The new design of the lander sees an increase in size and payload design capacity. Standing at approximately 9 ft tall and 14 ft wide (approx. 2.7 m tall by 4.2 m wide), including its legs, it will have the capacity to deliver 500kg to the lunar surface.
Series 1, which the company is currently developing, will be for its first and second lunar missions.
The new design was unveiled at the 36th Space Symposium, currently underway at The Broadmoor Hotel in Colorado Springs.
The company says it is planned to be designed and manufactured in the United States, in partnership with General Atomics Electromagnetic Systems Group (GA-EMS) and Draper.
In June, the lander passed a preliminary design review, and iSpace is targeting a launch date in the first half of 2024
The company writes:
It has a modular payload design with multiple payload bays, allowing for flexibility and optimization for a wider range of government, commercial and scientific customers. Notably, the lander aims to be one of the first commercial lunar landers capable of surviving the lunar night and is designed to have the ability to land on either the near side or far side of the Moon, including polar regions.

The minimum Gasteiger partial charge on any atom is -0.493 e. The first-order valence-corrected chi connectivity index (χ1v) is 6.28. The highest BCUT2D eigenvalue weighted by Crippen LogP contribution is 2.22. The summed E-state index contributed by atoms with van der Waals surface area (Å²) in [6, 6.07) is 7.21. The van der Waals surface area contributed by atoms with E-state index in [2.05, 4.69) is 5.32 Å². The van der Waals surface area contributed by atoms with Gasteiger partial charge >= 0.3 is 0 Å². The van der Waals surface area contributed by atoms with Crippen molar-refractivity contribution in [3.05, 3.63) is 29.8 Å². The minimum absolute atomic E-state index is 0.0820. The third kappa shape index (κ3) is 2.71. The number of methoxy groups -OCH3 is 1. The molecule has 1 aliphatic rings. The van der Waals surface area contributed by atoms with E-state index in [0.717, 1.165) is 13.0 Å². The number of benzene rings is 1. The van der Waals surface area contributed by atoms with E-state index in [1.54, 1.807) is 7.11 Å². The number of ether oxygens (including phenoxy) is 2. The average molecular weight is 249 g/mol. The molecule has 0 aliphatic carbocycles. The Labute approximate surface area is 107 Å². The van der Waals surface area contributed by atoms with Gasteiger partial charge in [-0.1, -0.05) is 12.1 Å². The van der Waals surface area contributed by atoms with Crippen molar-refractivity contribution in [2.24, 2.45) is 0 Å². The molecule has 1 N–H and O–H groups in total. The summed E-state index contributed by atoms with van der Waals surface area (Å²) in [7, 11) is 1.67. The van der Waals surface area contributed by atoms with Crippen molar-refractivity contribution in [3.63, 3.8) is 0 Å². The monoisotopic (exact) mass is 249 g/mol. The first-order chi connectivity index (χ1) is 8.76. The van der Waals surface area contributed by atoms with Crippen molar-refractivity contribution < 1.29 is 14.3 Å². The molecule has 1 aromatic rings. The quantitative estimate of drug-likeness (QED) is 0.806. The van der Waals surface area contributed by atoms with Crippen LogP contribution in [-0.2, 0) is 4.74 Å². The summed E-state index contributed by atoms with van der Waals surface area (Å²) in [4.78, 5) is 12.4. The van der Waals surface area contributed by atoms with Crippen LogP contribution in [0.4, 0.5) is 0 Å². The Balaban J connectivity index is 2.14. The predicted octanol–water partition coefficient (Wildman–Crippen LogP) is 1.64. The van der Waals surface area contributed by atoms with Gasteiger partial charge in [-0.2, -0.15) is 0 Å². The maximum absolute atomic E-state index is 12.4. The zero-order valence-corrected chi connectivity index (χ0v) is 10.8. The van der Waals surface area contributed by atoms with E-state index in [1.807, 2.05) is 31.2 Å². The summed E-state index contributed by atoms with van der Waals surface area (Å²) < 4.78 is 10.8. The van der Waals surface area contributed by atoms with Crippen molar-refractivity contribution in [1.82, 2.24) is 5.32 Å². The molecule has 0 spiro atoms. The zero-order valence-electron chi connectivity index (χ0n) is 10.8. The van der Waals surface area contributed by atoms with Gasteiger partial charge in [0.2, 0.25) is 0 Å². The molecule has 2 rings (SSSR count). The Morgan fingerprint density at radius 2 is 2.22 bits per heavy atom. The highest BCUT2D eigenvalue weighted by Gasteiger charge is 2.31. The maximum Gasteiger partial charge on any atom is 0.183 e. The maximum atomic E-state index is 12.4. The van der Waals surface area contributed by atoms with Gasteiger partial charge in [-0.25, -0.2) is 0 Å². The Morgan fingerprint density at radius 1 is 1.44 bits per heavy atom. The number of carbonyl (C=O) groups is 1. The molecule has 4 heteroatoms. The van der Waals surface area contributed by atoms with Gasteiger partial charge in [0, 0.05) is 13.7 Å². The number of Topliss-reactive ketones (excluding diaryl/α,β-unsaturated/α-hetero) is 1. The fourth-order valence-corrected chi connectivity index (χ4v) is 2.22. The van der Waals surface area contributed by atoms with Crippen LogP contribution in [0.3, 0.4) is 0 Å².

Additionally, the lander’s Guidance, Navigation and Control (GNC) includes precision landing technologies capable of ensuring extraordinary accuracy during descent, including surface relative velocimetry and hazard avoidance enabling high-precision obstacle avoidance and pinpoint landing site targeting.
Its propulsion system will use five pressure-fed main engines and 12 reaction control thrusters.
It will also equipped with an engine-out capability to ensure payload delivery even in the event of an engine loss.
“As we look to the near future, Series 2 will enable us to not only increase our capabilities, but also to provide greater access and opportunities for our customers,” said Takeshi Hakamada, Founder & CEO, ispace. “Series 2 is a positive step toward realizing a diverse and sustainable cislunar ecosystem.”
Back in June 2021 we wrote about Jaxa, the Japanese Space Agency, planning to use a transformable lunar robot to obtain data about the Moon’s surface.
While the robot technology is being jointly developed – by JAXA, Tomy Company (a toy company), Sony and Doshisha University – the transportation of the robot to the Moon will be conducted by ispace.
Image: ispace – Series 2 lunar lander